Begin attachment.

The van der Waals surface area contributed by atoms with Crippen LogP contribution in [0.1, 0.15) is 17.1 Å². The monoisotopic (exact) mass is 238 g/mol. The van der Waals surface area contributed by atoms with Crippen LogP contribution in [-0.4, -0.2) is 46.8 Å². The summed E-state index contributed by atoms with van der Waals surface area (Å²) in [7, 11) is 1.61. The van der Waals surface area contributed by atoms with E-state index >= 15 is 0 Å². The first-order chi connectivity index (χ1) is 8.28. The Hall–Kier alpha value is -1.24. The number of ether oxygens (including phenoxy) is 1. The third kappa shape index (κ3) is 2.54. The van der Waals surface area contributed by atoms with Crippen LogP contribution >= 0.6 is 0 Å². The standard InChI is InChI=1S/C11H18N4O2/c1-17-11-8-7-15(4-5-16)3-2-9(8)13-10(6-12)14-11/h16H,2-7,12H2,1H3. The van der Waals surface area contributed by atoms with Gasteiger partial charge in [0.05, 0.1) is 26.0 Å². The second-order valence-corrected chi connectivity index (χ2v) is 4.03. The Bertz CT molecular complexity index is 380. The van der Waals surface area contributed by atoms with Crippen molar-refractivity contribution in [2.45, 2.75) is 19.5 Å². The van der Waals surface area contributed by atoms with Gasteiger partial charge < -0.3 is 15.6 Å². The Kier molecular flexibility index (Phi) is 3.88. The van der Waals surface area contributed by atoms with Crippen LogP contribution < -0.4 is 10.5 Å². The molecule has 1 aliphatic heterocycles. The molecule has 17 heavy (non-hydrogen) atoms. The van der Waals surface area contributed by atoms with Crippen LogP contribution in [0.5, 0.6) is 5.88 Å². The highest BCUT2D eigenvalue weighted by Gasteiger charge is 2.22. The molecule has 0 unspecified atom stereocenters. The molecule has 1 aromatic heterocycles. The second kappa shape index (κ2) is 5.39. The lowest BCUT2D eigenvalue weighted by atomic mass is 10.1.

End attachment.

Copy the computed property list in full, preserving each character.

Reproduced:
The van der Waals surface area contributed by atoms with Crippen LogP contribution in [0.1, 0.15) is 17.1 Å². The monoisotopic (exact) mass is 238 g/mol. The van der Waals surface area contributed by atoms with Crippen LogP contribution in [-0.4, -0.2) is 46.8 Å². The summed E-state index contributed by atoms with van der Waals surface area (Å²) in [7, 11) is 1.61. The van der Waals surface area contributed by atoms with E-state index >= 15 is 0 Å². The first-order chi connectivity index (χ1) is 8.28. The Hall–Kier alpha value is -1.24. The number of ether oxygens (including phenoxy) is 1. The third kappa shape index (κ3) is 2.54. The van der Waals surface area contributed by atoms with Crippen LogP contribution >= 0.6 is 0 Å². The standard InChI is InChI=1S/C11H18N4O2/c1-17-11-8-7-15(4-5-16)3-2-9(8)13-10(6-12)14-11/h16H,2-7,12H2,1H3. The van der Waals surface area contributed by atoms with Gasteiger partial charge in [0.05, 0.1) is 26.0 Å². The second-order valence-corrected chi connectivity index (χ2v) is 4.03. The Bertz CT molecular complexity index is 380. The van der Waals surface area contributed by atoms with Crippen molar-refractivity contribution in [2.45, 2.75) is 19.5 Å². The van der Waals surface area contributed by atoms with Gasteiger partial charge < -0.3 is 15.6 Å². The Kier molecular flexibility index (Phi) is 3.88. The van der Waals surface area contributed by atoms with Crippen LogP contribution < -0.4 is 10.5 Å². The molecule has 1 aliphatic heterocycles. The molecule has 17 heavy (non-hydrogen) atoms. The van der Waals surface area contributed by atoms with Crippen LogP contribution in [0.5, 0.6) is 5.88 Å². The highest BCUT2D eigenvalue weighted by Gasteiger charge is 2.22. The molecule has 0 unspecified atom stereocenters. The molecule has 1 aromatic heterocycles. The second kappa shape index (κ2) is 5.39. The lowest BCUT2D eigenvalue weighted by atomic mass is 10.1.